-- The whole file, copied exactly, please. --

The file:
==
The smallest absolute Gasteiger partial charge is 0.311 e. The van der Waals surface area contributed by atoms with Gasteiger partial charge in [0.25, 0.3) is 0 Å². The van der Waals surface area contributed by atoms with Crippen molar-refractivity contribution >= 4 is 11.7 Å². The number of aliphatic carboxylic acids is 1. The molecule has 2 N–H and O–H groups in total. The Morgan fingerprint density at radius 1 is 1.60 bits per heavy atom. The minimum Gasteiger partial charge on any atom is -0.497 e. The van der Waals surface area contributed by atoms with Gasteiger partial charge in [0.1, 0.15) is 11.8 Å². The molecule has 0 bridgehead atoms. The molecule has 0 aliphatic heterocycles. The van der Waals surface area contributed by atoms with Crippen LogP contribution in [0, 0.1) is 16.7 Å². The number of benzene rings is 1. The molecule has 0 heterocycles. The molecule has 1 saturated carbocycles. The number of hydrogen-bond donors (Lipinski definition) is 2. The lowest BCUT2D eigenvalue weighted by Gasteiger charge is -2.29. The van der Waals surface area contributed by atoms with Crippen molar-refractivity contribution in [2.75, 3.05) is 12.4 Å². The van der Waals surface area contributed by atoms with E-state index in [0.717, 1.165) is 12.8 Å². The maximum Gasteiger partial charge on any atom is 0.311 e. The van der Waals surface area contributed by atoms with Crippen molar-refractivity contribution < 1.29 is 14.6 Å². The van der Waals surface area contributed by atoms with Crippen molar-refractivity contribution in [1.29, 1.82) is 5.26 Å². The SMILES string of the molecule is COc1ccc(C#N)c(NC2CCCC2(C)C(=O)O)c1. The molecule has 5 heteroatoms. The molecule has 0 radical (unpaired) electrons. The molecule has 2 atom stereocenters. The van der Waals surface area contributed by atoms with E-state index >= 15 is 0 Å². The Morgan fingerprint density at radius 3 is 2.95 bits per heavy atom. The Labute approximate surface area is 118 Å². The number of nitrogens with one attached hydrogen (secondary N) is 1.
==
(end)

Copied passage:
The smallest absolute Gasteiger partial charge is 0.311 e. The van der Waals surface area contributed by atoms with Gasteiger partial charge in [0.25, 0.3) is 0 Å². The van der Waals surface area contributed by atoms with Crippen molar-refractivity contribution >= 4 is 11.7 Å². The number of aliphatic carboxylic acids is 1. The molecule has 2 N–H and O–H groups in total. The Morgan fingerprint density at radius 1 is 1.60 bits per heavy atom. The minimum Gasteiger partial charge on any atom is -0.497 e. The van der Waals surface area contributed by atoms with Gasteiger partial charge in [0.1, 0.15) is 11.8 Å². The molecule has 0 bridgehead atoms. The molecule has 0 aliphatic heterocycles. The van der Waals surface area contributed by atoms with Crippen LogP contribution in [0, 0.1) is 16.7 Å². The number of benzene rings is 1. The molecule has 0 heterocycles. The molecule has 1 saturated carbocycles. The number of hydrogen-bond donors (Lipinski definition) is 2. The lowest BCUT2D eigenvalue weighted by Gasteiger charge is -2.29. The van der Waals surface area contributed by atoms with Crippen molar-refractivity contribution in [2.75, 3.05) is 12.4 Å². The van der Waals surface area contributed by atoms with E-state index in [0.717, 1.165) is 12.8 Å². The maximum Gasteiger partial charge on any atom is 0.311 e. The van der Waals surface area contributed by atoms with Crippen molar-refractivity contribution < 1.29 is 14.6 Å². The van der Waals surface area contributed by atoms with Crippen molar-refractivity contribution in [1.29, 1.82) is 5.26 Å². The SMILES string of the molecule is COc1ccc(C#N)c(NC2CCCC2(C)C(=O)O)c1. The molecule has 5 heteroatoms. The molecule has 0 radical (unpaired) electrons. The molecule has 2 atom stereocenters. The van der Waals surface area contributed by atoms with E-state index >= 15 is 0 Å². The Morgan fingerprint density at radius 3 is 2.95 bits per heavy atom. The Labute approximate surface area is 118 Å². The number of nitrogens with one attached hydrogen (secondary N) is 1.